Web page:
Blockchain patent activity is increasing rapidly. A description of the technology was first published in 2008 anonymously, and no intellectual property protections were placed on it. As the technology has become widely known due to its use by digital currencies, various established companies, as well as numerous start-ups and entrepreneurs, have begun seeking patent protection on innovations to the technology. To date, there are over 200 US patents related to blockchain technologies granted since the beginning of 2013, including one for a digital currency ATM (US Patent No. 9,135,787), one for making a payment with a tip button (US Patent No. 9,436,935), and one for a system and method of analyzing blockchain transactions (US Patent No. 9,298,806). There are currently over 1000 US patent applications awaiting examination.
The blockchain protocol was developed to solve the technological problem of how to create an open, distributed ledger that was verifiable and immutable. The solution involved bundling transactions into “blocks” that are processed sequentially. Each block contains a hash, or mathematically-derived numerical sequence, which identifies the block that came before it. The end result is a chain of blocks, or “blockchain,” which locks in historical data. Because the blockchain data is decentralized, meaning that it exists simultaneously in many locations, it is very tamper-resistant.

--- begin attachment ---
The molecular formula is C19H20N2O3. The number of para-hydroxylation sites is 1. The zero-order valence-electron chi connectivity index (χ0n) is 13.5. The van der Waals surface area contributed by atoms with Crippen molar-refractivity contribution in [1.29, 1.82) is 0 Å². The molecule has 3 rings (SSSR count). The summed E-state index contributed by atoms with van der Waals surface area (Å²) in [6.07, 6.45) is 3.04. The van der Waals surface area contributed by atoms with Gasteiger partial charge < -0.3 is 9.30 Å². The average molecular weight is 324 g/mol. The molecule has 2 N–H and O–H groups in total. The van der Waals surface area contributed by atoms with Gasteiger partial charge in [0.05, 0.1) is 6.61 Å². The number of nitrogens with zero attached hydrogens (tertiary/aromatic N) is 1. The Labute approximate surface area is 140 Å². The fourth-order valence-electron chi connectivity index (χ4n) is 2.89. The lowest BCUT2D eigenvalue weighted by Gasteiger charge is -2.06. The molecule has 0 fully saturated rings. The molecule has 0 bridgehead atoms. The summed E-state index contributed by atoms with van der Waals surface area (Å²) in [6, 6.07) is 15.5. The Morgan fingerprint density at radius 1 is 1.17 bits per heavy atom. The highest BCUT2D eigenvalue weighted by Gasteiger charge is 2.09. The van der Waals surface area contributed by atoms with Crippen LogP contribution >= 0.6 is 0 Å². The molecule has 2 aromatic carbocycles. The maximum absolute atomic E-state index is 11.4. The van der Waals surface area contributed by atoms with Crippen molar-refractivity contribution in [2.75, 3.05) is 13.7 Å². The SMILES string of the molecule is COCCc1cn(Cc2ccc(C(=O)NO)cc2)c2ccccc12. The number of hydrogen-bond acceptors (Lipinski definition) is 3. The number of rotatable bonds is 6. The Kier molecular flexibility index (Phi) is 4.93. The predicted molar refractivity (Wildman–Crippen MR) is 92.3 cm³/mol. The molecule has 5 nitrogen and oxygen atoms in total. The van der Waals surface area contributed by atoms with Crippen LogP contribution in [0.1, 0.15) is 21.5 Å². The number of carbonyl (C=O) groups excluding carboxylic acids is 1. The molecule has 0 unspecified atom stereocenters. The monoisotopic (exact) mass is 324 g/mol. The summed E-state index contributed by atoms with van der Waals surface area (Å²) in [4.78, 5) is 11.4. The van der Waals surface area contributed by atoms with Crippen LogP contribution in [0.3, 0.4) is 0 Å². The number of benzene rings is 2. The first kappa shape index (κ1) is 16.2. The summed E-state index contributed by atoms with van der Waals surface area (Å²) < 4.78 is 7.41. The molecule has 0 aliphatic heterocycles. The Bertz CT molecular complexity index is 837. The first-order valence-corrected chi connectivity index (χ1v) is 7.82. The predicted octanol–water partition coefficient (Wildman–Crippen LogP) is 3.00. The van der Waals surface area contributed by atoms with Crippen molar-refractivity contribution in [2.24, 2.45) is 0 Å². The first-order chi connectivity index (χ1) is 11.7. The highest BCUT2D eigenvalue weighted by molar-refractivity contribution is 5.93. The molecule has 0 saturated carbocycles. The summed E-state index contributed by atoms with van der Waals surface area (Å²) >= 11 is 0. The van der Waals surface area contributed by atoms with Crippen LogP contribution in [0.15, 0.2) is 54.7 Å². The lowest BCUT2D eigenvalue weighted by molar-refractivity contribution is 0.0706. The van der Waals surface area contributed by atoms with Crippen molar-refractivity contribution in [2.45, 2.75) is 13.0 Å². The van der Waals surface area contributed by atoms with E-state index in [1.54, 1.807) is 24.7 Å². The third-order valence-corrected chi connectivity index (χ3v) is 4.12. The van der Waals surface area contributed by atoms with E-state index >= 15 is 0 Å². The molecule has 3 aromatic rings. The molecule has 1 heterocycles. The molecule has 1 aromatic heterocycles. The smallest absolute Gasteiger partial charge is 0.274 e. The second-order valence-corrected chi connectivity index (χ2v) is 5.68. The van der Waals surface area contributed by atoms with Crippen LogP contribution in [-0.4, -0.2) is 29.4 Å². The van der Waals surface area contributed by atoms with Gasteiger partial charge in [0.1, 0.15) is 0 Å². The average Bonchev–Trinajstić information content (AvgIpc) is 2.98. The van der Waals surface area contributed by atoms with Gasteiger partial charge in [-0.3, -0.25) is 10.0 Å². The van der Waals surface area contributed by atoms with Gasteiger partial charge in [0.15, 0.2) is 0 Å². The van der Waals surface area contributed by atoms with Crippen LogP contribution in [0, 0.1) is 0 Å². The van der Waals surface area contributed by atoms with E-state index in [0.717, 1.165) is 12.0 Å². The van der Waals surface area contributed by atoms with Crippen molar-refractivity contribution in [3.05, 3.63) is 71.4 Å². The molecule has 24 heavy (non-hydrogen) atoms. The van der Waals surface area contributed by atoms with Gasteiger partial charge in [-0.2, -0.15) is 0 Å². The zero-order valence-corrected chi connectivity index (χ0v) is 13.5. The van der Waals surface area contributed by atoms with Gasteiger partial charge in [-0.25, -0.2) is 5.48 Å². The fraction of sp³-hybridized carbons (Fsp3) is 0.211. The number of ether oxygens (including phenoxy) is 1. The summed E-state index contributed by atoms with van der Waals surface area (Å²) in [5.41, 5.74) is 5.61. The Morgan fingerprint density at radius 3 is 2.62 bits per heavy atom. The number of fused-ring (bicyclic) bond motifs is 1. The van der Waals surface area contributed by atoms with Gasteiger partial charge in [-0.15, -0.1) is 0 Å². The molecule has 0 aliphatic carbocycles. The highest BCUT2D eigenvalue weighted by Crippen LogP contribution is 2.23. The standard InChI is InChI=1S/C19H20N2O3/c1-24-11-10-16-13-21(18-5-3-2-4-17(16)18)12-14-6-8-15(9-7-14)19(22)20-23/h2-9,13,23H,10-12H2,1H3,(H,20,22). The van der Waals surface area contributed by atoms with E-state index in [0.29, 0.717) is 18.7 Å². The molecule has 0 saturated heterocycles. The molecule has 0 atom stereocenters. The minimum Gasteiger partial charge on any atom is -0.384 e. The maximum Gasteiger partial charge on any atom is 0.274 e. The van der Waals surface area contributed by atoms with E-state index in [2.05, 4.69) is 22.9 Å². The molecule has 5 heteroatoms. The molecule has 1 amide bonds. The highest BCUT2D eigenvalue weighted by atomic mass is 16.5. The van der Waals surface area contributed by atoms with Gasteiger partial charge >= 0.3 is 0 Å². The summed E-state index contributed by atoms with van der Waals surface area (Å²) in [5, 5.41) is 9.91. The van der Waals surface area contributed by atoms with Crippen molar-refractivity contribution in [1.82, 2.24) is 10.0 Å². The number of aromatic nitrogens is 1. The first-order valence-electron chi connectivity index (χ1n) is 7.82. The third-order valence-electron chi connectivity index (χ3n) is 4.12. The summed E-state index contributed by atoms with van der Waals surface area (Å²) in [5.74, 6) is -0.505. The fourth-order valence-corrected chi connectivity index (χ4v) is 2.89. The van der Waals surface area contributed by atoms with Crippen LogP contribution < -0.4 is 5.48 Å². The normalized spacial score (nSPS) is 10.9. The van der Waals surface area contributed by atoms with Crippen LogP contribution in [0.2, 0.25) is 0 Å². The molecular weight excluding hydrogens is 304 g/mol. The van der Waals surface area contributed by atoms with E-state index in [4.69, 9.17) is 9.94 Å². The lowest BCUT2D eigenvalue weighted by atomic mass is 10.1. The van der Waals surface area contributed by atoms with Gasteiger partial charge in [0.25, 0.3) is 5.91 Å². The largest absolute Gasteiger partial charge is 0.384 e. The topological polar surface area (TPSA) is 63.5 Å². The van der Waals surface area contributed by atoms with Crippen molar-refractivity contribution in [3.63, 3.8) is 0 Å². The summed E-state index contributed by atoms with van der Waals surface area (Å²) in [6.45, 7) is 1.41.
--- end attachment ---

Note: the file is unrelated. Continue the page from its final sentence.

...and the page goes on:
Currently there are over 1,000 digital assets (currencies and tokens) being traded using blockchain technology with a combined market cap currently reaching over $722,000,000,000. The most popular digital currency, bitcoin, alone has a market cap of over $245,000,000,000. These digital assets are currently unregulated, but it is likely that at least some regulation is coming. In the meantime, financial institutions are trying to prepare for growing interest in this new asset class. For example, Bank of America has applied for 20 blockchain-related patents since 2014. JP Morgan, Amex, Visa, and Wells Fargo are among those who have also applied for blockchain-related patents.
For many of financial institutions, the goal is to allow customers to use proprietary software to manage digital assets. As early movers in this area, firms hope to protect themselves from future high licensing fees to offer digital asset services. Currently, those interested in trading or accumulating digital assets generally store their assets on online exchanges of uncertain reliability, or manage multiple digital “wallets,” some of which have uncertain reliability themselves. If a would-be digital asset investor could safeguard their assets through reputable banks, many such investors would jump at the chance.
In the near future, it is likely that activity within this space will continue to heat up as more players enter the arena and seek protections on their innovations. It is uncertain, however, how much digital asset trading will actually be a part of average investors’ portfolios once federal oversight and regulation has been developed and applied to digital assets. Nevertheless, many institutions are either betting that there will be significant activity, or that there is at least too much of a chance that these new assets will take off to ignore the subject altogether.